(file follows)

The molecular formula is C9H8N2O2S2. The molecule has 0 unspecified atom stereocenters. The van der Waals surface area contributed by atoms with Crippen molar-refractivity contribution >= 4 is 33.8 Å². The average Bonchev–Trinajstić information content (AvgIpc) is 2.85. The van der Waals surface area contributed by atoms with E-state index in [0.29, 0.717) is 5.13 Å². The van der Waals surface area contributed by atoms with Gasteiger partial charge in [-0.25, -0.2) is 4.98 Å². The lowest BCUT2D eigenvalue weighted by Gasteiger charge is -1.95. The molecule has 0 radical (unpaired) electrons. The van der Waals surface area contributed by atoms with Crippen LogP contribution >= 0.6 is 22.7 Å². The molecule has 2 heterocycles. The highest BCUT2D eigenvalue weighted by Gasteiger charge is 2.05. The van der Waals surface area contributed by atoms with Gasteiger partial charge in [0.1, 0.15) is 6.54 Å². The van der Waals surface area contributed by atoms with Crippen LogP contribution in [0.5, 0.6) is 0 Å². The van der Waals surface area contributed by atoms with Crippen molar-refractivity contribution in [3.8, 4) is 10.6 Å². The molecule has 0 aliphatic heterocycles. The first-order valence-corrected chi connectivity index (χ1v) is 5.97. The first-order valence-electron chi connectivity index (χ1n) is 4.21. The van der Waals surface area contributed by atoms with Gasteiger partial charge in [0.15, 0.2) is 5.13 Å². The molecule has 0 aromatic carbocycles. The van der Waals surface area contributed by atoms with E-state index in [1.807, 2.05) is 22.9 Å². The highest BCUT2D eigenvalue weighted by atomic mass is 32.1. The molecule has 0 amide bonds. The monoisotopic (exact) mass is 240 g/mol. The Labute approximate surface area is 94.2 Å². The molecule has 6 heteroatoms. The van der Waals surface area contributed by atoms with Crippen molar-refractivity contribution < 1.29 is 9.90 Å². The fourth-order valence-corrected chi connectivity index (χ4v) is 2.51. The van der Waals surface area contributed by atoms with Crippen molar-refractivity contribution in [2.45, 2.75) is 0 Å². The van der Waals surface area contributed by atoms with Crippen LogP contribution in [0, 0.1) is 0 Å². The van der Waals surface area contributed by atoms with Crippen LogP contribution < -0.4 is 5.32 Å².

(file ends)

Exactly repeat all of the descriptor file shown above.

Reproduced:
The molecular formula is C9H8N2O2S2. The molecule has 0 unspecified atom stereocenters. The van der Waals surface area contributed by atoms with Crippen molar-refractivity contribution >= 4 is 33.8 Å². The average Bonchev–Trinajstić information content (AvgIpc) is 2.85. The van der Waals surface area contributed by atoms with E-state index in [0.29, 0.717) is 5.13 Å². The van der Waals surface area contributed by atoms with Gasteiger partial charge in [-0.25, -0.2) is 4.98 Å². The lowest BCUT2D eigenvalue weighted by Gasteiger charge is -1.95. The molecule has 0 radical (unpaired) electrons. The van der Waals surface area contributed by atoms with Crippen LogP contribution >= 0.6 is 22.7 Å². The molecule has 2 heterocycles. The highest BCUT2D eigenvalue weighted by Gasteiger charge is 2.05. The van der Waals surface area contributed by atoms with Gasteiger partial charge in [0.1, 0.15) is 6.54 Å². The van der Waals surface area contributed by atoms with Crippen LogP contribution in [0.5, 0.6) is 0 Å². The van der Waals surface area contributed by atoms with Crippen molar-refractivity contribution in [3.8, 4) is 10.6 Å². The molecule has 0 aliphatic heterocycles. The first-order valence-corrected chi connectivity index (χ1v) is 5.97. The first-order valence-electron chi connectivity index (χ1n) is 4.21. The van der Waals surface area contributed by atoms with Gasteiger partial charge in [0.15, 0.2) is 5.13 Å². The molecule has 0 aromatic carbocycles. The van der Waals surface area contributed by atoms with E-state index in [1.807, 2.05) is 22.9 Å². The highest BCUT2D eigenvalue weighted by atomic mass is 32.1. The molecule has 0 amide bonds. The monoisotopic (exact) mass is 240 g/mol. The Labute approximate surface area is 94.2 Å². The molecule has 6 heteroatoms. The van der Waals surface area contributed by atoms with Crippen molar-refractivity contribution < 1.29 is 9.90 Å². The fourth-order valence-corrected chi connectivity index (χ4v) is 2.51. The van der Waals surface area contributed by atoms with Crippen molar-refractivity contribution in [2.45, 2.75) is 0 Å². The van der Waals surface area contributed by atoms with Crippen LogP contribution in [0, 0.1) is 0 Å². The van der Waals surface area contributed by atoms with Crippen LogP contribution < -0.4 is 5.32 Å².